PHILADELPHIA - Rare and exotic giant beetles seized by federal authorities are being donated to the Smithsonian Institute for its educational program today. The beetles, which were shipped live from Asia, were discovered in a package at the U.S. Post Office in Mohnton, Pa., in May 2008.
U.S. Immigration and Customs Enforcement (ICE) led the investigation into the shipping of live insects without a permit and worked with the U.S. Department of Agriculture (USDA), U.S. Customs and Border Protection (CBP) and U.S. Postal Inspection Service (USPIS) to seize the more than 20 beetles illegally imported from Taiwan.
People who illegally import prohibited live insects across our nation's borders risk endangering our agricultural industry, our economy and the public's health and safety," said John P. Kelleghan, special agent in charge of the ICE Office of Investigations in Philadelphia "As a result of our work with our federal law enforcement partners and other federal agencies, we prevented a threat to our community and are able to provide educational tools to the Smithsonian Institution."
These specimens are well known to the entomological community but are reminiscent of past incidences in which U.S. agriculture and the environment were threatened and the conservation of U.S. natural resources were impacted by intentional or even accidental introduction of foreign animals into our ecosystem, explained Dr. David G. Furth, Department of Entomology, Smithsonian Institution.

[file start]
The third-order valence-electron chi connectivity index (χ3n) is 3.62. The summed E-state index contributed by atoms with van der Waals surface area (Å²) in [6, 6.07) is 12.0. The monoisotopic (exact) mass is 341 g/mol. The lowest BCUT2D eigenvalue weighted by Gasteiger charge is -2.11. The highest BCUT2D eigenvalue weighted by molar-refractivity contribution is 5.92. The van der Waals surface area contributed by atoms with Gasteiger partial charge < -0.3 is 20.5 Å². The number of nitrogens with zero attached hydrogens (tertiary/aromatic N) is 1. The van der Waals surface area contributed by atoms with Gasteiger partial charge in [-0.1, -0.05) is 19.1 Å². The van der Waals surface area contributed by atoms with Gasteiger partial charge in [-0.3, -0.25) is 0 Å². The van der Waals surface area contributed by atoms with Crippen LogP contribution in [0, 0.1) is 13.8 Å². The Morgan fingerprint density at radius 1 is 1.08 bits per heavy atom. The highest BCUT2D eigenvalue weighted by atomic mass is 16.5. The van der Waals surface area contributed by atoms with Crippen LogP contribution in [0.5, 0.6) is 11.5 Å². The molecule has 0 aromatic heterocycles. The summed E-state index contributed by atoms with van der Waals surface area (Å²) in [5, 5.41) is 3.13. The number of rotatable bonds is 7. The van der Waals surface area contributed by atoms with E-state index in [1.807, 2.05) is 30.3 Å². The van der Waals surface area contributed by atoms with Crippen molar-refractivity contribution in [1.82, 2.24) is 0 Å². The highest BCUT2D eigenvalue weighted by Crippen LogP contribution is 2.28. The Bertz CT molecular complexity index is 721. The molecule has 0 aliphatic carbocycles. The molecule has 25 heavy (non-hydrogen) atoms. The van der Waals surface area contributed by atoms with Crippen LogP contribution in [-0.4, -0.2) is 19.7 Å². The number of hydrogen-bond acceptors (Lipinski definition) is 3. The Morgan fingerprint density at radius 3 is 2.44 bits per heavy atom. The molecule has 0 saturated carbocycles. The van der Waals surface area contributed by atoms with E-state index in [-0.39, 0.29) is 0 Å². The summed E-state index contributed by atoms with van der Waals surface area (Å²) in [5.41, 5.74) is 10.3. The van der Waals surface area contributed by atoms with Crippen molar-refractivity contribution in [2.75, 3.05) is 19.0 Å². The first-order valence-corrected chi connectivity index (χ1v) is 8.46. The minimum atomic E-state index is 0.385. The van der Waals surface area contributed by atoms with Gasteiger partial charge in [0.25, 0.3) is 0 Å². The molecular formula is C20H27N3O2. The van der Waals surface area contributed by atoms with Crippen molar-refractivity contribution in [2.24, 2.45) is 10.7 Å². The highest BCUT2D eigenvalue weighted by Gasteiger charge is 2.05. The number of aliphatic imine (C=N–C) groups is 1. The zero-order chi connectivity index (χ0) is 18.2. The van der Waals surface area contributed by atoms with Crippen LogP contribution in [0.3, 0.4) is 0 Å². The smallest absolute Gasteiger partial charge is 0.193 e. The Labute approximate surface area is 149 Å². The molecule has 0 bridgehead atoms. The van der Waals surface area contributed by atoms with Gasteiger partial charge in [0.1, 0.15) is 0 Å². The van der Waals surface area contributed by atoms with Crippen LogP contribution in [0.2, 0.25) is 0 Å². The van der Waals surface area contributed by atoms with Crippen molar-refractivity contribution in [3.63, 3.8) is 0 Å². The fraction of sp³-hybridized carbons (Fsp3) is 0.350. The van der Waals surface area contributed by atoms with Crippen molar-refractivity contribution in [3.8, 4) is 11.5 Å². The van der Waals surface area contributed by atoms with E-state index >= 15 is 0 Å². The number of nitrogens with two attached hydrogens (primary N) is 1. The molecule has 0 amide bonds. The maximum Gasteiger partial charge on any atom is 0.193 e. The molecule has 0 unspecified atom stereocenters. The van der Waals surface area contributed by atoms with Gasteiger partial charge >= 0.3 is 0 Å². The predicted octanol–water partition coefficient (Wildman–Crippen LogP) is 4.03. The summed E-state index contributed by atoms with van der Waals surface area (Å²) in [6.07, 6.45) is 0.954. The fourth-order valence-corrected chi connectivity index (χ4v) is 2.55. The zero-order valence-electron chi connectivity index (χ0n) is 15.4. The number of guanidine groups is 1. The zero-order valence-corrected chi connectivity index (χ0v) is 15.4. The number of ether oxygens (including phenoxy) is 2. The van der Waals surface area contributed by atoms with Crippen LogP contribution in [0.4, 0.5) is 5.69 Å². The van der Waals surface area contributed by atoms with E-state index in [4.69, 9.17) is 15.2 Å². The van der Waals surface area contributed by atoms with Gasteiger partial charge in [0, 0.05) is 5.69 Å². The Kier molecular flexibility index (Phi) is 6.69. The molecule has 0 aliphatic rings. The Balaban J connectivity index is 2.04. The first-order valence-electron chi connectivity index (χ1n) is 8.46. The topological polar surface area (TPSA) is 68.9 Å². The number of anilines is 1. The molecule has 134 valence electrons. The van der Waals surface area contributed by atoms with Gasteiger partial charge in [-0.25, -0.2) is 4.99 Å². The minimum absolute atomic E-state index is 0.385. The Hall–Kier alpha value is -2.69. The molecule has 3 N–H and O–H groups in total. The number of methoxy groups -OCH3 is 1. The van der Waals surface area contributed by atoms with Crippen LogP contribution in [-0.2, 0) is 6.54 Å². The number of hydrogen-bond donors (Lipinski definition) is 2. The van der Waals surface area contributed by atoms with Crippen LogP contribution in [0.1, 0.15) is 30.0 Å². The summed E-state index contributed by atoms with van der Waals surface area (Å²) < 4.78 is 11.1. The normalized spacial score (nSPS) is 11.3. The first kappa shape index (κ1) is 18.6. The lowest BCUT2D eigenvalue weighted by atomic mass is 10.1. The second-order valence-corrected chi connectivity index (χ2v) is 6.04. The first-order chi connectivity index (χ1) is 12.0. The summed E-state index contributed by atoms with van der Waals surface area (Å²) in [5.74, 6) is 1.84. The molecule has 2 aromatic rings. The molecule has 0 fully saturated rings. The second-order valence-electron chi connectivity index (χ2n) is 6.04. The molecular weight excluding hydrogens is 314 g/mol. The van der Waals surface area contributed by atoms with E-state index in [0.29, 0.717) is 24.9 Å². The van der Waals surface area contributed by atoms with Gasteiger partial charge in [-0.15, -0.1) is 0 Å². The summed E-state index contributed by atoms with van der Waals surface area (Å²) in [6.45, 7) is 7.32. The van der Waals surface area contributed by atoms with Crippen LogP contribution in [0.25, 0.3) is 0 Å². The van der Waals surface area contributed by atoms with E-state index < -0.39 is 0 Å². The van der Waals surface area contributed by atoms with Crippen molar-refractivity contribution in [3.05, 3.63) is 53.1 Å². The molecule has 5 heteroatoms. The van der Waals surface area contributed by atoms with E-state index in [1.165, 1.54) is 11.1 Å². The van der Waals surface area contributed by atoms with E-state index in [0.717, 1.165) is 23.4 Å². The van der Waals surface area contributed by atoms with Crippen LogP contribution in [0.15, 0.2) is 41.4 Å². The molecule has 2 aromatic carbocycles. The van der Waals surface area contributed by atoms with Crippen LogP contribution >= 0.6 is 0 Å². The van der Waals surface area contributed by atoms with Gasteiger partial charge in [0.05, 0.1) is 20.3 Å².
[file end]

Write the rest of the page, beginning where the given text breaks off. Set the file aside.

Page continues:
"Illegal importation of live organisms poses potential threats to agriculture through opportunities for them, their parasites or diseases to invade crops and the environment and to spread to other potential hosts in the United States," said Furth. This case also is a good example of how our borders can and are being protected from such threats by CBP and ICE. The Smithsonian Institution's Department of Entomology is composed of scientists of the U.S. Department of Agriculture, U.S. Department of Defense and Smithsonian Institution. Threats by insects or associated animals may engage scientists from all three agencies.
Furth further explained the beetles involved (some commonly called Hercules Beetle, Elephant Beetle, Giant Stag Beetle) are spectacular examples of the diversity of nature and, as such, at the Smithsonian Institution will be used as tools for teaching and outreach. They will demonstrate to the public animal diversity, causes of endangered species, threats to agriculture and animal and human health.
"Some may consider these to be nothing more than large beetles, but if let loose to multiply in our environment, they could pose serious threats to our nation's agriculture industry at a critical point in our nation's economic recovery," said Al Martocci, CBP Area Port Director for the Port of Philadelphia. "The Mohnton postal workers did an exceptional job in immediately alerting federal officials, and CBP agriculture specialists quickly mitigated any threats these giant Asian beetles posed. We're grateful that the Smithsonian Institution can now find some positive benefit from a group of formerly dangerous insect pests."
The investigation resulted in the arrest, guilty plea and sentencing of Marc T. Dilullo, of Mohnton, Pa. Dilullo pleaded guilty in federal court to the purchase and receipt of a foreign package containing prohibited live insects without a permit and was sentenced to three years probation and a $5,000 fine.